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Immigrant children housed in a tent encampment, shown walking in single file at the facility near the Mexican border in To...

The Trump administration’s plan for reunifying 2,500 separated minors

After blowing past a court-ordered deadline to reunify the youngest children separated from their parents at the border, the Trump administration Wednesday released its latest plan for resolving the crisis.

But the plan has raised further questions about the reunification process, and whether the administration can meet a separate deadline later this month to reunite older children, age 5 to 17, with their families.

The latest plan, rolled out this week after being outlined to U.S. District Judge Dana Sabraw on Friday, comes after a confusing reunification process for the youngest migrants affected by the immigration policy changes. The government missed its July 10 deadline for reuniting children under 5 with their parents. Of the 103 children of tender age, 57 were reunited with their parents, with the rest deemed ineligible because investigations flagged adults for a criminal record or the parent was already deported, among other reasons.

The Trump administration has until July 26 to reunite the roughly 2,500 children older children who were separated from their parents under the “zero-tolerance” immigration policy established in May.

READ MORE: 5 numbers to watch on family separations

When asked Thursday about meeting that deadline to reunify the remaining separated minors, Secretary of Homeland Security Kirstjen Nielsen, speaking at a security forum in Colorado, said “we will do our best, but we will not cut corners.”

The nine-page plan consisted of information the government put out in recent media calls and court filings. Here are some highlights:

  • At least 2,551 minors age 5 to 17 are potentially eligible for reunification, according to the Department of Health and Human Services.
  • Not all of the children will ultimately be reunited with their families, Justice Department officials said. In some cases, “adults claiming parentage may not actually be the parents or may be unfit or a danger to the children,” the document said.The government flagged similar cases last week while working to reunite separated minors under age 5.
  • The plan did not mention a court deadline of Thursday for the government to provide a list of parents in U.S. Immigration Customs and Enforcement detention who won’t be eligible for reunification.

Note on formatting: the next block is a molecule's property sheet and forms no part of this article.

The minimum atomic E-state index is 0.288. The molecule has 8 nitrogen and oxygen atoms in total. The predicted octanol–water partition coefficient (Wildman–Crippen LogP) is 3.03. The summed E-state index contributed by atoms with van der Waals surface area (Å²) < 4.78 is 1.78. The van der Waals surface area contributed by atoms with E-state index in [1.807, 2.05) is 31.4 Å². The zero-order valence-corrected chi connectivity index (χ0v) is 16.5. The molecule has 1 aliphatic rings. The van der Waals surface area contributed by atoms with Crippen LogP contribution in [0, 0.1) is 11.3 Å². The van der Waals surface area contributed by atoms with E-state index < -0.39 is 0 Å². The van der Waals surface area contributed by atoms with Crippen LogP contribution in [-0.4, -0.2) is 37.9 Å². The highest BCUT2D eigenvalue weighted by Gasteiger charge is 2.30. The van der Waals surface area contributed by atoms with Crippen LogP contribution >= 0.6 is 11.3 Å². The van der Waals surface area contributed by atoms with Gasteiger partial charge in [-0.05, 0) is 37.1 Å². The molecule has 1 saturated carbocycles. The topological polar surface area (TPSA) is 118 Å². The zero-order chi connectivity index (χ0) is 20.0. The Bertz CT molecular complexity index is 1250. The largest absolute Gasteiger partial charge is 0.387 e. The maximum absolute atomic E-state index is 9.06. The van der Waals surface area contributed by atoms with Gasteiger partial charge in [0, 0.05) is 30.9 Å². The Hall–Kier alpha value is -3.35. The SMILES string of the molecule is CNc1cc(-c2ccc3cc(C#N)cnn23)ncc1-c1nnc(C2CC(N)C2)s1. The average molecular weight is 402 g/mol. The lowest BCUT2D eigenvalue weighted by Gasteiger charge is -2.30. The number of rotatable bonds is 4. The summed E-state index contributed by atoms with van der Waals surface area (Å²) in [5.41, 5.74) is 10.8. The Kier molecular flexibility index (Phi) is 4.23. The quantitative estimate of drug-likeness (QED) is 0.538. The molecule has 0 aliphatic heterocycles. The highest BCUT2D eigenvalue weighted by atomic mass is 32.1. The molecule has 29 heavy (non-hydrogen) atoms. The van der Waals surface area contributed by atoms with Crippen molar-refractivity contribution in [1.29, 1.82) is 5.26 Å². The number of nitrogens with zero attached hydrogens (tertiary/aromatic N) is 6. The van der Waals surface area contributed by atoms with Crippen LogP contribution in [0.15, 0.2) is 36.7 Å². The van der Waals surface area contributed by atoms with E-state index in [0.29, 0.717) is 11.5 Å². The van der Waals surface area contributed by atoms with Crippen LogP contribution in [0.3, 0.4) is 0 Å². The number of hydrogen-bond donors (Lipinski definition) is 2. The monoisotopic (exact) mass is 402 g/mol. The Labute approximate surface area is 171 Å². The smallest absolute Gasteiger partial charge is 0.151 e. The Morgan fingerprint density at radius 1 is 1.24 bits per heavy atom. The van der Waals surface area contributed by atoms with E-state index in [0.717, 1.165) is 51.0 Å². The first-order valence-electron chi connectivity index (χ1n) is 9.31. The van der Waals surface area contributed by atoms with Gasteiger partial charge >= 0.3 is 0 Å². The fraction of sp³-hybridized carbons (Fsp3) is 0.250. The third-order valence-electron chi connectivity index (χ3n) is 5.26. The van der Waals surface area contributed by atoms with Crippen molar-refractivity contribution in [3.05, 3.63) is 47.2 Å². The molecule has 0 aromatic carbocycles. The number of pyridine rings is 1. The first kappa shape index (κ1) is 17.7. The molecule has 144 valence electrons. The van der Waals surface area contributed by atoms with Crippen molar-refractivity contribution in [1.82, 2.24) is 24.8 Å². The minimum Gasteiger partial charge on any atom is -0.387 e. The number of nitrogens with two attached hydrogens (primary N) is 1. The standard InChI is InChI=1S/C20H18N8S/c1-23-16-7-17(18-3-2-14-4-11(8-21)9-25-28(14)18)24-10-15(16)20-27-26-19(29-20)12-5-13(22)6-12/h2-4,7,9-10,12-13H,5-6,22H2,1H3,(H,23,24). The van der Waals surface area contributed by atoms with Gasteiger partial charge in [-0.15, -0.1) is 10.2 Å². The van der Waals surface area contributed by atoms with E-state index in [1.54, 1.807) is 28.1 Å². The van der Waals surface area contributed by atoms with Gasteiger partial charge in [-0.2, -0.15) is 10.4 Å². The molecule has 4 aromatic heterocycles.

• The plan lists five steps immigration officials are following to reunify families. They include a background check for adults and an in-person interview with the adult.
  • After confirming their parentage, the plan calls for HHS to do an in-person interview of every eligible adult. If there are no red flags, the agency will move the adult’s child to a facility within six to 48 hours of the interview. The reunification will occur at that facility.
  • The plan doesn’t specify where exactly these facilities are located. Nor is it immediately clear what will happen to families once they’re reunited.
  • HHS and the Department of Homeland Security would incur all costs for transporting adults and children to an ICE location for reunification. This was a request from Sabraw, who last week issued an order that prevented the government from charging parents for DNA tests or flights to locations for reunification, among other related services, calling them basic courtesies.

The plan is an expanded version of a June 23 fact sheet put out by the administration, released shortly after President Donald Trump signed an executive order halting family separations stemming from the “zero tolerance” policy. But it comes weeks after the government said it would reunite families and also after the American Civil Liberties Union filed a lawsuit that led to the court-imposed deadlines for reunification.

Cmdr. Jonathan White, assistant secretary for HHS’ Preparedness and Response office, presented the agency’s updated reunification plan to the judge Friday. Judge Sabraw said White’s testimony and the updated plan provided “a great deal of comfort.”

“I also have the impression that you’re operating in absolute good faith,” the judge told White.

READ MORE: How Trump’s family separation policy became what it is today